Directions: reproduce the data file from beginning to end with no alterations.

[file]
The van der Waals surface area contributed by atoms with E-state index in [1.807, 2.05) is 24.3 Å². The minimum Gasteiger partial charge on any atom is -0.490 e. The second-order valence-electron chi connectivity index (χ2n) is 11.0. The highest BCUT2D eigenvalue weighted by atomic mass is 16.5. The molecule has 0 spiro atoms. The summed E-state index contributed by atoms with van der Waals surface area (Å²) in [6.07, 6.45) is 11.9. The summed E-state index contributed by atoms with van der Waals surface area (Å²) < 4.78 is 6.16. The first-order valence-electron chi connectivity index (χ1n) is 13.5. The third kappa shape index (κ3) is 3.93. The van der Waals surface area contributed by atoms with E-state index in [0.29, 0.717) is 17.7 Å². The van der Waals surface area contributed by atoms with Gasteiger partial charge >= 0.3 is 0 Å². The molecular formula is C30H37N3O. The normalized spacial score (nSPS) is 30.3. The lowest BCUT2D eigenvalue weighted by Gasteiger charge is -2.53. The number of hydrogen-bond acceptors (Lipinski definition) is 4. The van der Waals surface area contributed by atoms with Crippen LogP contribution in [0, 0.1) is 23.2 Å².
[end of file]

The van der Waals surface area contributed by atoms with E-state index in [1.807, 2.05) is 24.3 Å². The minimum Gasteiger partial charge on any atom is -0.490 e. The second-order valence-electron chi connectivity index (χ2n) is 11.0. The highest BCUT2D eigenvalue weighted by atomic mass is 16.5. The molecule has 0 spiro atoms. The summed E-state index contributed by atoms with van der Waals surface area (Å²) in [6.07, 6.45) is 11.9. The summed E-state index contributed by atoms with van der Waals surface area (Å²) < 4.78 is 6.16. The first-order valence-electron chi connectivity index (χ1n) is 13.5. The third kappa shape index (κ3) is 3.93. The van der Waals surface area contributed by atoms with E-state index in [0.29, 0.717) is 17.7 Å². The van der Waals surface area contributed by atoms with Gasteiger partial charge >= 0.3 is 0 Å². The molecular formula is C30H37N3O. The normalized spacial score (nSPS) is 30.3. The lowest BCUT2D eigenvalue weighted by Gasteiger charge is -2.53. The number of hydrogen-bond acceptors (Lipinski definition) is 4. The van der Waals surface area contributed by atoms with Crippen LogP contribution in [0, 0.1) is 23.2 Å².